Monday afternoon, a dozen LightSail engineers, managers and program heads sat in a conference room at The Planetary Society's Pasadena, California headquarters. A display monitor on the wall flicked through PowerPoint slides bearing titles like "Telemetry Readiness," "ADCS Architecture," and "Watchdog Timers Summary.” One by one, team members talked through their readiness to proceed with full system-level testing of the solar sailing CubeSat.
The Test Readiness Review meeting, or TRR, marks the culmination of a busy year that started with an official announcement that the first LightSail spacecraft would hitch a ride to space aboard a United Launch Alliance Atlas V rocket. In May, LightSail spent three-and-half weeks in space, ultimately deploying its solar sails before tumbling back into Earth’s atmosphere as planned.
With little time for a breather, the team began work on the second LightSail spacecraft, internally dubbed LightSail 2, which will fly to a 720-kilometer Earth orbit to demonstrate controlled solar sailing. Following a multi-month overhaul of the spacecraft’s hardware and software to fix glitches encountered during the test mission, component testing and assembly began in October.
LightSail is nearly a whole spacecraft. Almost all of its internal components have been individually tested, and the three-unit CubeSat—about the size of a loaf of bread—is mostly assembled.
Monday’s TRR laid out the plans for a rigorous testing suite that will verify LightSail is ready for flight. In mid-January, the spacecraft will be sent to an anechoic chamber, where its antenna will be optimized for communicating with ground stations at Cal Poly and Georgia Tech. Around the same time, long-duration software simulations will begin on BenchSat, LightSail’s acrylic-mounted test unit. These tests will be critical in validating the flight software, as well as uncovering bugs similar to ones that stymied the test mission.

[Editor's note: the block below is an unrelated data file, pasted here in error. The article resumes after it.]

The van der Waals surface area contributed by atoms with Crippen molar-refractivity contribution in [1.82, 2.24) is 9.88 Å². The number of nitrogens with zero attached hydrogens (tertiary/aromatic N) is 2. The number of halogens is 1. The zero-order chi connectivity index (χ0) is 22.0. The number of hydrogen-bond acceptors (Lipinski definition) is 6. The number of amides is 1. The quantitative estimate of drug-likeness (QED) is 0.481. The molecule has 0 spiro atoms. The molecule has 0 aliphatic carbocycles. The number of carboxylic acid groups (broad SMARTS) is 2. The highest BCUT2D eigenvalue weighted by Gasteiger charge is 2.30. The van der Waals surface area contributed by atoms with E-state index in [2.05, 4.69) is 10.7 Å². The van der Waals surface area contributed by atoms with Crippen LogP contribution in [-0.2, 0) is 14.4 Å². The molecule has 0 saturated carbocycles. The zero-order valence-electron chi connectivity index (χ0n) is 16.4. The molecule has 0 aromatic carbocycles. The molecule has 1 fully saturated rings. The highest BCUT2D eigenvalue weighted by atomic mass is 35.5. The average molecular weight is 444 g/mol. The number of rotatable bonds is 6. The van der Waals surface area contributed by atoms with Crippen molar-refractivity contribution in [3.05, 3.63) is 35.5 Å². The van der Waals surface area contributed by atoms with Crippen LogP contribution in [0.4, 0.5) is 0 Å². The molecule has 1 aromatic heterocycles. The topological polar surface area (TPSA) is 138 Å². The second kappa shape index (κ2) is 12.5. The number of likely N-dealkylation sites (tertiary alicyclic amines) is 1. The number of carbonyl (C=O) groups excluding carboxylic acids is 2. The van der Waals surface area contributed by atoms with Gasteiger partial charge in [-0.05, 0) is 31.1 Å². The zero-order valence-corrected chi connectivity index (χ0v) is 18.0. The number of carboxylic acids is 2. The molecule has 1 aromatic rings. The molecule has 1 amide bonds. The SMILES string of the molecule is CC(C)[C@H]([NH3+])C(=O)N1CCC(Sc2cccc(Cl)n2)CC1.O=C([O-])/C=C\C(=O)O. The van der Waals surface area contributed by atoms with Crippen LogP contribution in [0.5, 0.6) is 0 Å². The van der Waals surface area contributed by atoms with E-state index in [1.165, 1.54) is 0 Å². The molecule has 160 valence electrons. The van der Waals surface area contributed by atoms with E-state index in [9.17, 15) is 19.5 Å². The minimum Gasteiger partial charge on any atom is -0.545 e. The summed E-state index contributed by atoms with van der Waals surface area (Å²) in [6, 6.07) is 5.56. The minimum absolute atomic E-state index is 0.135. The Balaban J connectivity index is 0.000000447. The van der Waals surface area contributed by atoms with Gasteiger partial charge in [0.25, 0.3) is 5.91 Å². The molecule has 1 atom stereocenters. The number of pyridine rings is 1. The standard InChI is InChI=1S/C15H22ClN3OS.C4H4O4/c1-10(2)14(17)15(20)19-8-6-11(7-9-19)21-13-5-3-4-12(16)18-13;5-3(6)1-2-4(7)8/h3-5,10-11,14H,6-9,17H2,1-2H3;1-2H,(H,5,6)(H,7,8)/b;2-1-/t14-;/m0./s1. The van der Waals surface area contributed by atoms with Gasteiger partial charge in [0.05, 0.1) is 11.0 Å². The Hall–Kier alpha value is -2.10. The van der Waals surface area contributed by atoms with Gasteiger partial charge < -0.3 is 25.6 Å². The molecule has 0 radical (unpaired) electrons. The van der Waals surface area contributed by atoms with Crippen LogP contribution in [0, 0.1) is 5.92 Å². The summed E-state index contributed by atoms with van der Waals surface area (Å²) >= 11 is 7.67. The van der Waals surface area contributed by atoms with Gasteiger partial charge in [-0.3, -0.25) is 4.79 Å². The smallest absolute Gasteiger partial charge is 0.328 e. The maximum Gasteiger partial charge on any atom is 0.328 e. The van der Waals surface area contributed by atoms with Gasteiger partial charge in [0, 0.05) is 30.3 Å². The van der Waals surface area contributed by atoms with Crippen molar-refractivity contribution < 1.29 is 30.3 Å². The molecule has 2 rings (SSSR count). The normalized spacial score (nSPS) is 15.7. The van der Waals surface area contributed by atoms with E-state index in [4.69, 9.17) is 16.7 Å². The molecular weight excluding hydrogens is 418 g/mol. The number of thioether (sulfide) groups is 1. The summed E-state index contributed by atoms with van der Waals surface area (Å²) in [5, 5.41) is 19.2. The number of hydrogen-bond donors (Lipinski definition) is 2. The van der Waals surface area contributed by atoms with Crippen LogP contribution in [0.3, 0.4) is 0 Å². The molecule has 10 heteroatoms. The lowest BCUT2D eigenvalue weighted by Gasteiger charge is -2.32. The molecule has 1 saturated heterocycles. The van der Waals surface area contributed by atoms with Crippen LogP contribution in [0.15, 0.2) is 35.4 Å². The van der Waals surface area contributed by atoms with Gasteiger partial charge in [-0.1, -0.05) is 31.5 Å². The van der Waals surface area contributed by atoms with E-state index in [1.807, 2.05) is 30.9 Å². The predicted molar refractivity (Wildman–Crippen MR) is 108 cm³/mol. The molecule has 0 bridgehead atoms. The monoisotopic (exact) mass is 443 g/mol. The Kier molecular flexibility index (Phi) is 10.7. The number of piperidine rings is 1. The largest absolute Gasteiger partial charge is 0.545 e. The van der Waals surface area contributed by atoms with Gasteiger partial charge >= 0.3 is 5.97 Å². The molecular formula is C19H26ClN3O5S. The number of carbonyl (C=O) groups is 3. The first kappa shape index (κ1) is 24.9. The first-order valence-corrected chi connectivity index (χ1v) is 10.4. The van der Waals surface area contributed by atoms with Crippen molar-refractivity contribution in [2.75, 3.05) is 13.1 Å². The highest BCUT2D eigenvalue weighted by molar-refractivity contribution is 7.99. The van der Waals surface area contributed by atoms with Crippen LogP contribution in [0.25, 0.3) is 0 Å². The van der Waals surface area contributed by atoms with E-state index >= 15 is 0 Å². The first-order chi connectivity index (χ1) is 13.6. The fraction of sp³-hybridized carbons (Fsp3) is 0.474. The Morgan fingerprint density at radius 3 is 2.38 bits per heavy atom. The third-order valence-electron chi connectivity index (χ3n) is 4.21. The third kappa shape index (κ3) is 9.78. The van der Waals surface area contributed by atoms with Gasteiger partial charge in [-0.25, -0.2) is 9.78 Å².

Next comes a series of boom deployment tests without the sails attached. Because of uncertainties surrounding how far the sails were deployed during the test mission, a set of epoxy markings will be applied to the sail booms. This will give engineers a visual measuring stick in on-orbit images.
Finally, a day-in-the-life test will validate the spacecraft’s deployment hardware, including the antenna, solar panels and Mylar sails. Once LightSail is verified to be ready for flight, it will be shipped to Georgia Tech for installation in its parent spacecraft, Prox-1. Prox-1 will release LightSail in space, track down the CubeSat, and watch as the solar sails are deployed.
LightSail will then spend a month solar sailing, raising its apogee by about a kilometer per day. At the same time, its perigee will decrease, eventually reaching a point where the thrust gained from solar sailing is overwhelmed by atmospheric drag. This milestone—expected after a month of operations—will mark the end of the CubeSat's primary mission. By measuring LightSail’s increased apogee, mission managers will be able to verify that controlled solar sailing had a measurable effect on the spacecraft’s orbit.
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